Where did the spirit flit? Even several Christians will not give you the same answer. It depends on the particular belief of the particular Christian. Mohammedans will tell you Paradise, where warriors will have a bevy of houris to amuse them. Other religions, whose followers outnumber Christians, will give you other answers.
No human being ever went wherever it is and came back to tell about it in plain, everyday language. That would be one big, important, serious newspaper story I would like to cover.
New York City In Old Color Photographs At The Turn Of The Century
Life was colorful in turn of the century New York City. But because almost all the photographs we see from that era are in black and white, it is hard to imagine what the city looked like in its full color glory.
The Library of Congress holds the incredible collection of The Detroit Publishing Company who manufactured postcards and chronicled the world with their photographs from 1880-1920.
One of the processes used to achieve color was called the photochrom. Photochrom’s are color photo lithographs created from a black and white photographic negative. Color impressions are achieved through the application of multiple lithograph stones, one per color. In 1897, the Detroit Publishing Company brought the process over from Switzerland where it was first developed.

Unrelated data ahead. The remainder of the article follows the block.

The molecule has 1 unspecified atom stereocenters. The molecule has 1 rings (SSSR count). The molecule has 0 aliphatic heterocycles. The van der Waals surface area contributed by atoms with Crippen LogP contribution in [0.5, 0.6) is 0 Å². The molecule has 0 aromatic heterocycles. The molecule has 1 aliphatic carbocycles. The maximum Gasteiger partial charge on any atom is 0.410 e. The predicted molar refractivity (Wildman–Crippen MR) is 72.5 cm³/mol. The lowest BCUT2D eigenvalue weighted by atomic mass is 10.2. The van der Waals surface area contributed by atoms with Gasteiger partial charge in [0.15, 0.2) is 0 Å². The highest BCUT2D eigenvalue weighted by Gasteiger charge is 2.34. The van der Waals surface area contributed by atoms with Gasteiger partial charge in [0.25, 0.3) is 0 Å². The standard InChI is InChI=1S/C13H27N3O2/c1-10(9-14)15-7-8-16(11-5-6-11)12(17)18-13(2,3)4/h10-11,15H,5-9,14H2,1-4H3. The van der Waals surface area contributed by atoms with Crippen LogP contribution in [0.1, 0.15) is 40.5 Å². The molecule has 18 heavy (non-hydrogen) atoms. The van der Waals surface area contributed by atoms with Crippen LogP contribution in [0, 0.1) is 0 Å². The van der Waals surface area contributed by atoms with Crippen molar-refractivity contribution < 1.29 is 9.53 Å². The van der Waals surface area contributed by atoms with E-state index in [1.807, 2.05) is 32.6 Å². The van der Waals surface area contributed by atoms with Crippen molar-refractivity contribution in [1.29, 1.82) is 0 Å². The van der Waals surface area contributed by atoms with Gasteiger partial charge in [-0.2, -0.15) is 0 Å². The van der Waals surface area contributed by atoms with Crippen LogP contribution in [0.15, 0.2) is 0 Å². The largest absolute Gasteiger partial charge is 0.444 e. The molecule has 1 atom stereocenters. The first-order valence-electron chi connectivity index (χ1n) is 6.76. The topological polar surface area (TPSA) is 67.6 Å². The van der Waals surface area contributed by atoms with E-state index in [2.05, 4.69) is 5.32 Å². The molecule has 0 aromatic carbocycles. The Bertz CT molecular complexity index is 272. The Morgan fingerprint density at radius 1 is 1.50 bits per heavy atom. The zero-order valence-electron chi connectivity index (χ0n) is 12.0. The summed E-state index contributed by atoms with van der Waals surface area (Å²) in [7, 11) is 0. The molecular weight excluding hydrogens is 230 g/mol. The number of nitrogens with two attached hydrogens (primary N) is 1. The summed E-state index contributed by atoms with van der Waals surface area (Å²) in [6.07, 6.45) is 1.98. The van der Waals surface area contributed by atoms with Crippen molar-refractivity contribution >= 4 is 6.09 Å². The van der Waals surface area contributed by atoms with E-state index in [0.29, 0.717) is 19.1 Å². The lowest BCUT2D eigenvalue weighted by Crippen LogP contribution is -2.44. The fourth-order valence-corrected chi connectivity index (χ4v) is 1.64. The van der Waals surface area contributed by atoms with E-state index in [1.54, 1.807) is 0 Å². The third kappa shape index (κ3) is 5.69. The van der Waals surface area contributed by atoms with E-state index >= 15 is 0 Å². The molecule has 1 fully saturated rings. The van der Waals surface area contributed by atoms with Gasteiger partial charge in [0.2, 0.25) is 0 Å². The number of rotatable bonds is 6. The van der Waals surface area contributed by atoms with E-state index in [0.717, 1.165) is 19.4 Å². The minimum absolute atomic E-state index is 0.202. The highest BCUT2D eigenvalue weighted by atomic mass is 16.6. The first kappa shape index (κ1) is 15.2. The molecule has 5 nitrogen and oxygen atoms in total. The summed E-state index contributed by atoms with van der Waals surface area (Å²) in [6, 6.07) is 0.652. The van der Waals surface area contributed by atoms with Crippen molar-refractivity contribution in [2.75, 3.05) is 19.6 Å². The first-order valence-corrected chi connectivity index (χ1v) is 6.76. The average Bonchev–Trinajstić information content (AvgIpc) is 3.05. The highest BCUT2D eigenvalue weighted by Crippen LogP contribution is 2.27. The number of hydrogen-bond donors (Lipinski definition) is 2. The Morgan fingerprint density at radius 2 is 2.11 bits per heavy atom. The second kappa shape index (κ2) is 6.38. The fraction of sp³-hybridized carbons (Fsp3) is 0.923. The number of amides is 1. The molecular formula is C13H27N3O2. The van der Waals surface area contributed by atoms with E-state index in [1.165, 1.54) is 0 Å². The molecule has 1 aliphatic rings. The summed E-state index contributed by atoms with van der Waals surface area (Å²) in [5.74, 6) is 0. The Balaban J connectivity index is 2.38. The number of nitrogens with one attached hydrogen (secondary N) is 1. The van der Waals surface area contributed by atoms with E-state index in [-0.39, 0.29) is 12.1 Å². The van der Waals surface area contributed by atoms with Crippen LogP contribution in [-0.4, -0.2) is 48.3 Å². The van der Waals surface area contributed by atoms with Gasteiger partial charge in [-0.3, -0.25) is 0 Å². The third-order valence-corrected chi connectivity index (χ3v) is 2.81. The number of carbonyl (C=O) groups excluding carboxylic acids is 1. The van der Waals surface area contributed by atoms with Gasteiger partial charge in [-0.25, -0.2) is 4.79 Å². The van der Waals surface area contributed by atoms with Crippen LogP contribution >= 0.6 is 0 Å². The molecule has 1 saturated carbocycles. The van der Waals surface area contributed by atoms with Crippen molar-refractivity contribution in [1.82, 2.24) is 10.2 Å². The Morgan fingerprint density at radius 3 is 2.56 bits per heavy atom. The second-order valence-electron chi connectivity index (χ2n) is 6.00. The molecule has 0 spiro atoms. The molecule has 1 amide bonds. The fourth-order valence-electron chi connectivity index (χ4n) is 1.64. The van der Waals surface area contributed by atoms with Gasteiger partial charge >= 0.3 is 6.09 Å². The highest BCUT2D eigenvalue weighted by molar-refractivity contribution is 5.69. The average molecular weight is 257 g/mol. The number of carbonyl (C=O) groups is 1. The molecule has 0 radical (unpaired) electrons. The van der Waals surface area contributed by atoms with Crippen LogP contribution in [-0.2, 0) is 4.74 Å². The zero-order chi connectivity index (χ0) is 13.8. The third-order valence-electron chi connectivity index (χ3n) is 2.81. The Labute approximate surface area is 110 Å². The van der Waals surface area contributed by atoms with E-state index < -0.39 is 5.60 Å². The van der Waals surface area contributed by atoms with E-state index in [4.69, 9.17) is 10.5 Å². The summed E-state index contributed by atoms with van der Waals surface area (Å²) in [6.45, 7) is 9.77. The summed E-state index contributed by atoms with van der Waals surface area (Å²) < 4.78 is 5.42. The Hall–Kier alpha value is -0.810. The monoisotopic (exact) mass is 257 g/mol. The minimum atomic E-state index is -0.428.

The images presented here were eventually used for postcards. Here is a look at New York circa 1900 in high resolution color photographs. Click on any image to vastly enlarge.
Looking north along South Street with the Brooklyn Bridge in the background. This was still the age when shipping and boats crowded the harbor.
City Hall looking northwest with a sliver of City Hall Park on the bottom extreme left. Continue reading